Implementation of the European network: Natura 2000 : Determined according to overarching EU directives or through compromising ecological aspects?
Global biodiversity is currently being lost at an unprecedented rate, posing a threat to vital ecosystems and hence the generation of ecosystem services that human society is entirely reliant upon. Within the European Community, the EU has set a target of halting biodiversity loss within the territory by 2010. This goal is intended to be operationalized by the implementation of the Habitats Directive and the Birds Directive. These directives constitute the framework for the establishment of a coherent ecological network, referred to as the Natura 2000 network.
This study examines and analyses the socio-ecological complexities surrounding the designation of Natura 2000 sites in Östhammar municipality, Sweden. The use of a case study-approach to focus on this area is applied in pursuit of identifying and explaining the inherent intricacies in the designation processes and linking them to the broader global context. Throughout Europe, biodiversity exists in a rich variety of grasslands, but only a few studies have been performed to establish appropriate conservation management strategiesrequired for each habitat. This study makes a significant contribution towards shedding light on the Natura 2000 designation process, a phenomenon which has previously been only modestly documented, especially in Sweden. Ecosystem management is discussed and utilized as the theoretical basis for managing ecosystems sustainably, and an important aspect of note is the recognition that the distinction between man and nature needs to be understood as artificial and arbitrary.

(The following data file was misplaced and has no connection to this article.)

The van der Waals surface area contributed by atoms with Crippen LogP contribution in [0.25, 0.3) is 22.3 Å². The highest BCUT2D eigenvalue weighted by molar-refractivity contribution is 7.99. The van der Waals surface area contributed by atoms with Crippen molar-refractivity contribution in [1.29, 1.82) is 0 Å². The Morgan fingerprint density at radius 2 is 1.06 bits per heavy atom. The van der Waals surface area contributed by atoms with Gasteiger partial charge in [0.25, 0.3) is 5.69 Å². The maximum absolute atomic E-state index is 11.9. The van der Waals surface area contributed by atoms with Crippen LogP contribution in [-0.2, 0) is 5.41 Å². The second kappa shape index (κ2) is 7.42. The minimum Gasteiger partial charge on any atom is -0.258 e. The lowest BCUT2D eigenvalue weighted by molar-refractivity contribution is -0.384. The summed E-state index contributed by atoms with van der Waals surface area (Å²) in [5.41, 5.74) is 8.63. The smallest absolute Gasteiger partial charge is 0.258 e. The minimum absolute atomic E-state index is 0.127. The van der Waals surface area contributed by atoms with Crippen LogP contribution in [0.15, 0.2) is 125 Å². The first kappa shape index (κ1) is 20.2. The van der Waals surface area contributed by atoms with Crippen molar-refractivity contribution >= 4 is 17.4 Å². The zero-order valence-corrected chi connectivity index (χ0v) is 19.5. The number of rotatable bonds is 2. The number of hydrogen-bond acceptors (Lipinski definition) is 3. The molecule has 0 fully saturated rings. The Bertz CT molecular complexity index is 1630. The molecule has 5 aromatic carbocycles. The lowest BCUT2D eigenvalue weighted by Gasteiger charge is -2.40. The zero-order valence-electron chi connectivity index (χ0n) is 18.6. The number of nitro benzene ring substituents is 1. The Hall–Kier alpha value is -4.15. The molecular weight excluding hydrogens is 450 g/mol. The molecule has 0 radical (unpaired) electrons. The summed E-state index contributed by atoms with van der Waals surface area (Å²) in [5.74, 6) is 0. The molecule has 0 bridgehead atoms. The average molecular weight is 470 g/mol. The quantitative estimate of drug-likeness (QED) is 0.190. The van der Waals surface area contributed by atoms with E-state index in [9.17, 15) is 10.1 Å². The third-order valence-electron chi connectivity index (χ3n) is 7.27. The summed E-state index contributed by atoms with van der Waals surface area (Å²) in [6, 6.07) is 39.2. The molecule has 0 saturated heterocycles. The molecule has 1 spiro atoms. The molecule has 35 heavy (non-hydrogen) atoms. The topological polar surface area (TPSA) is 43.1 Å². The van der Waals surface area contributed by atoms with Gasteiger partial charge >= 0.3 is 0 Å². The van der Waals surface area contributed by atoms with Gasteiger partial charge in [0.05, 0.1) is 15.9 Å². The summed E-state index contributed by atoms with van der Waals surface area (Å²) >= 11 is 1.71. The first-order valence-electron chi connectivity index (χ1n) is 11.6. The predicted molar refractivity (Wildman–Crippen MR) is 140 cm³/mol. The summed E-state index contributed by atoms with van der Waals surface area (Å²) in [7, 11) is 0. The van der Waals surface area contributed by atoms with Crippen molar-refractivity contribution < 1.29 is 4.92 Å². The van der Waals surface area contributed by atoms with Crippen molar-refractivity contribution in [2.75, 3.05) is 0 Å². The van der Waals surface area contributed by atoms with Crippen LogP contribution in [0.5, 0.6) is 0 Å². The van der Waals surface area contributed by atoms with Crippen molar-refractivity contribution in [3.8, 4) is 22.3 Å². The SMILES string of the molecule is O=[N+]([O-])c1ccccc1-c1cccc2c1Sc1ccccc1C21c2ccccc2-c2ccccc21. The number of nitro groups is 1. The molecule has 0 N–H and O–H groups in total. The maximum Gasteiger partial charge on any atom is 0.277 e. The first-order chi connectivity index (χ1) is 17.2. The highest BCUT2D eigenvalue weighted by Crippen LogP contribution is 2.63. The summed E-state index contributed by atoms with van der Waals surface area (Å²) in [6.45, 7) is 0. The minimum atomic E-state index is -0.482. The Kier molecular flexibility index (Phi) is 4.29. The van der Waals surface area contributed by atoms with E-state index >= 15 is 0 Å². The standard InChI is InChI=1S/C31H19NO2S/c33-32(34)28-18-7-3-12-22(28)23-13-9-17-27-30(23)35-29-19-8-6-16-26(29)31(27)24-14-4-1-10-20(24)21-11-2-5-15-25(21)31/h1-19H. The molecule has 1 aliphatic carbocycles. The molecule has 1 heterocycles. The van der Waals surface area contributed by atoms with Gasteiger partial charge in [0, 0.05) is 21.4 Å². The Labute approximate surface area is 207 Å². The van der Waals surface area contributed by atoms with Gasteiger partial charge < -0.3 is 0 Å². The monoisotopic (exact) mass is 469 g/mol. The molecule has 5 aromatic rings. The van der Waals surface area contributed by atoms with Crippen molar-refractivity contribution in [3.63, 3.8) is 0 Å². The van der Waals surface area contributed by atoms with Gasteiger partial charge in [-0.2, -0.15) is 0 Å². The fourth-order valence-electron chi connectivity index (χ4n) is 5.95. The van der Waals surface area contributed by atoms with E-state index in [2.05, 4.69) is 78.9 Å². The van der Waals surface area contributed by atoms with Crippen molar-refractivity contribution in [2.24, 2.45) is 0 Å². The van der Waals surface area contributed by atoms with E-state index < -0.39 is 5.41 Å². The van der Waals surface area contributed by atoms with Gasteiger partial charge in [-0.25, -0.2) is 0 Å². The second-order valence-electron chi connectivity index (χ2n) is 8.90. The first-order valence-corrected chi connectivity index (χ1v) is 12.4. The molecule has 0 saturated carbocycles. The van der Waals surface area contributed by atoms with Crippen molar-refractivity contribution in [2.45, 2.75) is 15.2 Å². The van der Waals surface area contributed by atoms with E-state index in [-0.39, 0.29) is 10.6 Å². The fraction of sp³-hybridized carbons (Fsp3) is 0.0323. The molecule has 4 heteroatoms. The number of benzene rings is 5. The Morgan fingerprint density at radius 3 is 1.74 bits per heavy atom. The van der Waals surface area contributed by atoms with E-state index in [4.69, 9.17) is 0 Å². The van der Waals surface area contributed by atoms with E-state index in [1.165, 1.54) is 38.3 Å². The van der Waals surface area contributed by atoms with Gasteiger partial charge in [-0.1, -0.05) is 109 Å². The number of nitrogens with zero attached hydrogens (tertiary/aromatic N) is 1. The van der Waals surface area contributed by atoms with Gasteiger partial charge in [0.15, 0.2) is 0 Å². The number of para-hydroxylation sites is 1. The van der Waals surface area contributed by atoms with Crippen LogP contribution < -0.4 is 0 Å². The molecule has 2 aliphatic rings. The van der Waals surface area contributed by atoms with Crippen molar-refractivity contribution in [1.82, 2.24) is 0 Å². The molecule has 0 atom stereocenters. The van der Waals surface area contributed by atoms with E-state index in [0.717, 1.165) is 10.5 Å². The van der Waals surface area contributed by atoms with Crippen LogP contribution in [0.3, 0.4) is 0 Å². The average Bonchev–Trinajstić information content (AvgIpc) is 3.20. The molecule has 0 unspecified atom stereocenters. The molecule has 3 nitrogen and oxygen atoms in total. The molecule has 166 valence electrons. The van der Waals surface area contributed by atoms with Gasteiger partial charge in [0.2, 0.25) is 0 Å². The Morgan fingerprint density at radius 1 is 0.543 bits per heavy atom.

The study explains how social-ecological factors have had a prominent effect on the designation process of Natura 2000 sites. The main determining factor behind the designation process has been the time-constraints, which have affected the designation of SCIs as well as the interaction between the Uppsala CAD and local stakeholders. The lack of adequate participatory approaches used during this process has heightened the risk of compromising the aim of the network: to achieve Favourable Conservation Status (FCS) for natural habitat types as well as species.
Source Type:Master's Thesis
Keywords:ecosystem management biodiversity services social ecological systems habitats directive
Date of Publication:01/01/2008